About half of Brazil's original Amazon rainforest has been occupied by man, deforested or used for industry like logging and its destruction is worse than government data shows, a leading environmental group said Tuesday.
BRASILIA, Brazil − About half of Brazil's original Amazon rainforest has been occupied by man, deforested or used for industry like logging and its destruction is worse than government data shows, a leading environmental group said Tuesday.
The study using satellite photos shows that land occupation and deforestation covers some 47 percent of the world's largest jungle, an area bigger than the continental United States, the Brazilian non-government organization Imazon said.
The respected group has received funding from a series of sources including the Ford Foundation, the German and U.S. governments.
While Brazil's government says only 16 percent of Brazil's Amazon has been deforested, the Imazon study indicates a much larger area is threatened or being destroyed by man, researcher Carlos Souza said.
"This shows the real pressure on the forest," said Souza, who used satellite images up to 2002 to produce the study.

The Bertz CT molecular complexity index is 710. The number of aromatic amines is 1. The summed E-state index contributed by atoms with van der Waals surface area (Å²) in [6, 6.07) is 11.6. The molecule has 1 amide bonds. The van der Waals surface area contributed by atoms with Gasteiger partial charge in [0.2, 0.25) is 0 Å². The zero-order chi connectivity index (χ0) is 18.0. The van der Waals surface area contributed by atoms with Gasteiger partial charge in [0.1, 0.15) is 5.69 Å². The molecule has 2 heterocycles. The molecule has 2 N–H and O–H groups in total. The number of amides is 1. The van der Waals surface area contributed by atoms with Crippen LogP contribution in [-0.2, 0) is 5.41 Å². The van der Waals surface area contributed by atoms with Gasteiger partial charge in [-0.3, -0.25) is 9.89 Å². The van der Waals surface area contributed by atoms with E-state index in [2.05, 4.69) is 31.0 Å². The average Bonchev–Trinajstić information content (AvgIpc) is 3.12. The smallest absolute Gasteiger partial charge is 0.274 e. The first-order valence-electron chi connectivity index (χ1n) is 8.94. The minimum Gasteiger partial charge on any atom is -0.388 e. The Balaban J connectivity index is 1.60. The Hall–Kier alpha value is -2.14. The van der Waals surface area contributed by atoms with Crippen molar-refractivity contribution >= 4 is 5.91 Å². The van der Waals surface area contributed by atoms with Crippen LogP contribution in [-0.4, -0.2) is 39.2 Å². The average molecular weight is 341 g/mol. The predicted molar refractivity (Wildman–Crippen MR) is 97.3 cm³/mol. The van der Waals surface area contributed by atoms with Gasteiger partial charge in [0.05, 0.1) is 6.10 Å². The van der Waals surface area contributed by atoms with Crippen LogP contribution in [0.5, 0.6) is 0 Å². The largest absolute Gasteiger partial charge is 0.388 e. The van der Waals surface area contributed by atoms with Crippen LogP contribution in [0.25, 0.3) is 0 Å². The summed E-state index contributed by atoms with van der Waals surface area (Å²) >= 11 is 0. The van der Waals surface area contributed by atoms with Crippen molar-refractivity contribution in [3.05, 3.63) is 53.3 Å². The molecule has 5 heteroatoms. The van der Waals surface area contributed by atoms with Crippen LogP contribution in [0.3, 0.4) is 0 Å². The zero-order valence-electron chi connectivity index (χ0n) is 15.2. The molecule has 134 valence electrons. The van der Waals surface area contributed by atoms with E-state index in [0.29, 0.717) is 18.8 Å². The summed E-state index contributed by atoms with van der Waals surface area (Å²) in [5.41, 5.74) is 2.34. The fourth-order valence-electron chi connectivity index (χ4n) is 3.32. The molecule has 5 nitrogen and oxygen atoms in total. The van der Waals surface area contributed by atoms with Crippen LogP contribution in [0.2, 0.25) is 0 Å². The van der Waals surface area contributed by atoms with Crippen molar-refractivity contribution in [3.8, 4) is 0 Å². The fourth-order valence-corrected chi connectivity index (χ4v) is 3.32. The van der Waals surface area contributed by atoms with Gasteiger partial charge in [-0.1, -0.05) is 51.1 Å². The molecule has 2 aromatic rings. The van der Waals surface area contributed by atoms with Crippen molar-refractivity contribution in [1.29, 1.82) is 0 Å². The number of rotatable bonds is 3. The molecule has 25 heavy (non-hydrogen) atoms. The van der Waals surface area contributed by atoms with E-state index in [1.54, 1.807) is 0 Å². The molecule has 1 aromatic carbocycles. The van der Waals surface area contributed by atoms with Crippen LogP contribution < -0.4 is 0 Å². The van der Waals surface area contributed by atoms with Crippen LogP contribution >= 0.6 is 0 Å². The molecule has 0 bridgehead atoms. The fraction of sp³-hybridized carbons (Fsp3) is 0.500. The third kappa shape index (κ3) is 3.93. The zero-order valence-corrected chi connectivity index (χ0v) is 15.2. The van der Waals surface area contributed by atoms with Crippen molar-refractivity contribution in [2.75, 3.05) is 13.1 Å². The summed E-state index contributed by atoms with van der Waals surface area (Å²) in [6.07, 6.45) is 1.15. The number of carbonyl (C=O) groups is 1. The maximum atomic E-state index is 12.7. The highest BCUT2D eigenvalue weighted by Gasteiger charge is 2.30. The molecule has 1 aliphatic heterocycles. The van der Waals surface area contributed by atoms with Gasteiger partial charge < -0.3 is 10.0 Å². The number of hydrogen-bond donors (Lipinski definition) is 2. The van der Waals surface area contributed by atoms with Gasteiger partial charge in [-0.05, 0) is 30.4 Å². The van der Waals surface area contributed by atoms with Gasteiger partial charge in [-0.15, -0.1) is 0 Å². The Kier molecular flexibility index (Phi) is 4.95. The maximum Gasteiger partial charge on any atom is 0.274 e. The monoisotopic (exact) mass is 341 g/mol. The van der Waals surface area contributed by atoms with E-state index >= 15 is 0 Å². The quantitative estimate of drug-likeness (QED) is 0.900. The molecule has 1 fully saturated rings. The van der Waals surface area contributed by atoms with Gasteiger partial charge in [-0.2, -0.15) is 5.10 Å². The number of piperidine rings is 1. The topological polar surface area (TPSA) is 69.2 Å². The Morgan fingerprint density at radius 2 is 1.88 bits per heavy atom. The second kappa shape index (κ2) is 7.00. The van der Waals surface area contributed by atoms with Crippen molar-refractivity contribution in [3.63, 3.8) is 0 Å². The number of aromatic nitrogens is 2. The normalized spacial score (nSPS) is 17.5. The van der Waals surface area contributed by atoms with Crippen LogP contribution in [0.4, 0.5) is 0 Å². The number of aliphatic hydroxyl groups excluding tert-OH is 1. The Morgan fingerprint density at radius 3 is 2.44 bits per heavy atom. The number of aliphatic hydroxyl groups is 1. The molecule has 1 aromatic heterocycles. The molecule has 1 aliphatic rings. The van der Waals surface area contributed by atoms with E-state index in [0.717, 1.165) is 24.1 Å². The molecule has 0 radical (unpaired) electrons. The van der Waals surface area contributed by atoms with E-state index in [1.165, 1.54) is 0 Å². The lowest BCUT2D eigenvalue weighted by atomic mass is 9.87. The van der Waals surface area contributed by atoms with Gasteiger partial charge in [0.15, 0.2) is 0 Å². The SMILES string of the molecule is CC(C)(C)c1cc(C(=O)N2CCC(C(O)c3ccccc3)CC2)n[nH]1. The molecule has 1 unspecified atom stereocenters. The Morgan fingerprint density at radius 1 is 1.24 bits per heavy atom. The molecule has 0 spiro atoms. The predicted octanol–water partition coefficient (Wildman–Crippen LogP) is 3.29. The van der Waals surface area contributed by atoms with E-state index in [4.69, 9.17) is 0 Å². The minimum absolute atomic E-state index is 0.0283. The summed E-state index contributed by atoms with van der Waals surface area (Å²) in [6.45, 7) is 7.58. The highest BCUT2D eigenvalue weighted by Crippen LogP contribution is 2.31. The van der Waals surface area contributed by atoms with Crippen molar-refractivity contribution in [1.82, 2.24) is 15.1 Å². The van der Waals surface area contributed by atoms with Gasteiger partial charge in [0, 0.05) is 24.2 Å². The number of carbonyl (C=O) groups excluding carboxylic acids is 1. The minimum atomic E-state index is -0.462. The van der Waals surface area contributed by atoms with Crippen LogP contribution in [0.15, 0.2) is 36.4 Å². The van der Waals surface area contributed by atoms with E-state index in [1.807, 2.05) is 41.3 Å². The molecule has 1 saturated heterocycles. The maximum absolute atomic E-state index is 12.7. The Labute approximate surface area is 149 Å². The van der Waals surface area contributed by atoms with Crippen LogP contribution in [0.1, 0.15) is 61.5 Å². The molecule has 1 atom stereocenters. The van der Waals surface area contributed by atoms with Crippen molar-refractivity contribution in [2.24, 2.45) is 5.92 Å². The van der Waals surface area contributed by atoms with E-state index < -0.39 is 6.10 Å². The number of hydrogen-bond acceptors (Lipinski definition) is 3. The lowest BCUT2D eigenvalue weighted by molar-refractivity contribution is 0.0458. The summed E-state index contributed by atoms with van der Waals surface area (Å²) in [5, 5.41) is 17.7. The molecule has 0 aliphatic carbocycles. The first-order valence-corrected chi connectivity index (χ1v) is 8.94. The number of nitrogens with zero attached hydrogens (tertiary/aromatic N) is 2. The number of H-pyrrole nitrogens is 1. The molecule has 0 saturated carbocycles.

Deforestation of the Amazon hit its second-highest level ever last year as ranchers, farmers and loggers cleared an area larger than the U.S. state of New Jersey. President Luiz Inacio Lula da Silva faces criticism from environmentalists that he is more interested in building roads and dams to drive Brazil's farm export-led economy than slow Amazon destruction.
Lula's government says it is using satellite monitoring, reserves and better law enforcement to slow destruction of an area that is home to ten percent of the world's fresh water and 30 percent of plant and animal species.
The center-left government is particularly concerned about an "arc of deforestation" that marks an agricultural and settlement frontier sweeping from east to west across the lower, southern half of the Amazon.
Imazon said its survey shows reserves must be created deep within the forest, as well as on the frontier of Brazil's portion of the Amazon -- about two thirds of the rainforest.
"Vast areas of forest that were previously considered empty (especially in the north and west areas) show signs of growing human pressure, especially from forest fires," the Imazon study said.
Brazilian Environment Ministry officials were not immediately available to comment on the survey.
Some 70 percent of Brazil's tropical savannah -- once the size of the Amazon -- has been deforested to create the world's biggest grain growing area, environmental groups say.
The Amazon will go the same way if agriculture, business and government use it as a resource to fuel economic growth, Silva said last week as she opened an environmental police academy.